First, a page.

When I feel I’ve been sitting too long, I get outside, even if it’s to walk a few blocks in my neighborhood. I live in the city, so getting an immediate nature fix isn’t always possible, but I’m blessed to live in a city with amazing parks and natural areas (something for which I’m very grateful). In Portland, we have Forest Park, Washington Park, and Mt. Tabor, to name a few. I can walk mere blocks from my front door and be in the forest or a beautifully curated natural area.

Taking a walk or a hike amongst the trees is a great way to slow down and connect with nature, which has its own pace. As Lao Tzu once wrote, “Nature never hurries, yet everything is accomplished.” The more we’re in nature, the more we can align with its rhythms and its slow but purposeful processes, and in turn, we can mimic its inherent and patient unfolding: a necessity when we’re working with the creative process.

Intentional food prep
After having been hit with some complicated health issues that include allergies and sensitivities to many foods, my eating habits have changed drastically over the past several years. Gone are the days of grabbing whatever is handy without any consideration of what it will do to my body just to stave off hunger pangs.

Now I have to shop for my food intentionally, I have to prepare it intentionally, and I savor it intentionally. (This is a great example of being grateful for a hardship that has led to me to more profound awareness.) I’ve learned that creating a relationship with my food is an excellent way to slow down and make room for creativity – not just from the nutrients I gain from it, but from the practice of giving thought to the food’s source (the people who grew it, organically, with intention) and the process of intentionally preparing food and cooking it, followed by the intentional process of enjoying it, slowly. (This is another thing the Italians have mastered.)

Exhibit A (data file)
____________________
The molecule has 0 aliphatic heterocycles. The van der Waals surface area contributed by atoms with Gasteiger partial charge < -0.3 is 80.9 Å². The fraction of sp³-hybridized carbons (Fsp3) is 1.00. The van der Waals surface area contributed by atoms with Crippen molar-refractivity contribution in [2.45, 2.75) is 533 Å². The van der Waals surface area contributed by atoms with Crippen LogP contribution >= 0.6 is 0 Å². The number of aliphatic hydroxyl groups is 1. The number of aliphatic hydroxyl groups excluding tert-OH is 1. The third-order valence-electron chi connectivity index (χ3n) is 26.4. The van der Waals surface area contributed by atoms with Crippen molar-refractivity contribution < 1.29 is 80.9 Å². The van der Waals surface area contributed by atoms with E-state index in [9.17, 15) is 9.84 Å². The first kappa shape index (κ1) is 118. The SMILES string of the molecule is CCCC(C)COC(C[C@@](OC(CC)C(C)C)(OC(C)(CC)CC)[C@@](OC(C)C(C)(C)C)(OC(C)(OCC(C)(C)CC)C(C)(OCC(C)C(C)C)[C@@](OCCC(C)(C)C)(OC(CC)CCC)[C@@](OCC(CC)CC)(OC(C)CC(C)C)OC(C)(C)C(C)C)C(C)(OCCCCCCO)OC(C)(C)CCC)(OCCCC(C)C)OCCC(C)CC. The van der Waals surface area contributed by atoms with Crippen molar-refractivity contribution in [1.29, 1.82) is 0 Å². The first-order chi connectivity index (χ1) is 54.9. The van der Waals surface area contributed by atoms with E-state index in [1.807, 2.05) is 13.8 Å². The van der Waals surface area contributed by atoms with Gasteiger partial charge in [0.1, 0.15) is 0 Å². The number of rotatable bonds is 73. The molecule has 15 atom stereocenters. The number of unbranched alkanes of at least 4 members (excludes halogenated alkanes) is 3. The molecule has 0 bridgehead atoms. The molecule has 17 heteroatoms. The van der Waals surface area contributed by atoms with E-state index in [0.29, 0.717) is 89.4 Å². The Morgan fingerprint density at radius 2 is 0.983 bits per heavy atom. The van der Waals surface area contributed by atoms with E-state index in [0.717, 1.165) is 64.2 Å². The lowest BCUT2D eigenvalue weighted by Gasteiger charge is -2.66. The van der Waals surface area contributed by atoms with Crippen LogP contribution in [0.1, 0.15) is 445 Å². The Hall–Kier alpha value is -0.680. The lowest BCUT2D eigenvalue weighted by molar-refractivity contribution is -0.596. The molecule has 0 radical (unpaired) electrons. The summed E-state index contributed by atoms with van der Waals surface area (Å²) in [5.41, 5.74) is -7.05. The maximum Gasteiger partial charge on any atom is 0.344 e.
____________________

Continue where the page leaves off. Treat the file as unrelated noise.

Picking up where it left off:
When we allow all of our senses to become activated around our food – the way it looks, smells, tastes, feels, and even sounds – we can’t help but slow down, savor the moments, and reap the benefits of better physical health and good digestion, as well as the self-honor that comes from knowing we’re treating ourselves well. What we put into our bodies affects our brains, so as writers, we want to feed ourselves with the best possible fuel we can find.

With slowing down comes an inherent intentionality – a certain kind of mindfulness – that can infuse our lives – including our writing lives – with calm vitality and gentle stamina that will keep us going steady and strong – just like nature – rather than producing through fits and starts of energy bursts throughout the day or week.

The tortoise and the hare come to mind right now, and we know who made it past the finish line. Whether our finish line is wrapping up the first draft of a novel we’ve been laboring over for months or simply getting a few pages out each day or week, slowing down to achieve a calm resoluteness is as essential for our own personal vitality as it is for the vitality of our writing practice.

What do you do to slow down during your day or week?


Heid, Markham. “You Asked: Is it Good or Bad to Take a Nap?” October 1, 2014. Accessed February 28, 2018.